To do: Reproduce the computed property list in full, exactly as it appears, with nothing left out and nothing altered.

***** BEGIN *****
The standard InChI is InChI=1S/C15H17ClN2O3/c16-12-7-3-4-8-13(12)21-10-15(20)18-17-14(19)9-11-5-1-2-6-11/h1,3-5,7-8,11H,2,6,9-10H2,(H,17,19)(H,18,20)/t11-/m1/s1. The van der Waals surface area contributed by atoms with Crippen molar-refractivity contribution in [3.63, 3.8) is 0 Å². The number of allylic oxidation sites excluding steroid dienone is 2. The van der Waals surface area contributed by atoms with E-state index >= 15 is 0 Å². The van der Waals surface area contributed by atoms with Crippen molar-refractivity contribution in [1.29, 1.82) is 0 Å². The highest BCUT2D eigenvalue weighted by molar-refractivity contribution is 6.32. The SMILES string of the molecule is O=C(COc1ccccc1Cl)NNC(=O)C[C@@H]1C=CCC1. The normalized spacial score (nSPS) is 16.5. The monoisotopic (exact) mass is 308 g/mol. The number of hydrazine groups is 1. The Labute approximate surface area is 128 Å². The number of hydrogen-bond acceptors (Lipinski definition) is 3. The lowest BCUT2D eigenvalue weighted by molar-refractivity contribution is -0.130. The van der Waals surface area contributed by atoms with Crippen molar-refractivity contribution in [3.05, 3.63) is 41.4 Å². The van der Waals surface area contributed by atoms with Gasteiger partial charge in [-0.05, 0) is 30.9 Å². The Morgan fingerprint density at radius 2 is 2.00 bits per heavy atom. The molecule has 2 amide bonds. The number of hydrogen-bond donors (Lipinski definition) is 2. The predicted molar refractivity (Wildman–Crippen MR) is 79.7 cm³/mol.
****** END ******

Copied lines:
The standard InChI is InChI=1S/C15H17ClN2O3/c16-12-7-3-4-8-13(12)21-10-15(20)18-17-14(19)9-11-5-1-2-6-11/h1,3-5,7-8,11H,2,6,9-10H2,(H,17,19)(H,18,20)/t11-/m1/s1. The van der Waals surface area contributed by atoms with Crippen molar-refractivity contribution in [3.63, 3.8) is 0 Å². The number of allylic oxidation sites excluding steroid dienone is 2. The van der Waals surface area contributed by atoms with E-state index >= 15 is 0 Å². The van der Waals surface area contributed by atoms with Crippen molar-refractivity contribution in [1.29, 1.82) is 0 Å². The highest BCUT2D eigenvalue weighted by molar-refractivity contribution is 6.32. The SMILES string of the molecule is O=C(COc1ccccc1Cl)NNC(=O)C[C@@H]1C=CCC1. The normalized spacial score (nSPS) is 16.5. The monoisotopic (exact) mass is 308 g/mol. The number of hydrazine groups is 1. The Labute approximate surface area is 128 Å². The number of hydrogen-bond acceptors (Lipinski definition) is 3. The lowest BCUT2D eigenvalue weighted by molar-refractivity contribution is -0.130. The van der Waals surface area contributed by atoms with Crippen molar-refractivity contribution in [3.05, 3.63) is 41.4 Å². The van der Waals surface area contributed by atoms with Gasteiger partial charge in [-0.05, 0) is 30.9 Å². The Morgan fingerprint density at radius 2 is 2.00 bits per heavy atom. The molecule has 2 amide bonds. The number of hydrogen-bond donors (Lipinski definition) is 2. The predicted molar refractivity (Wildman–Crippen MR) is 79.7 cm³/mol.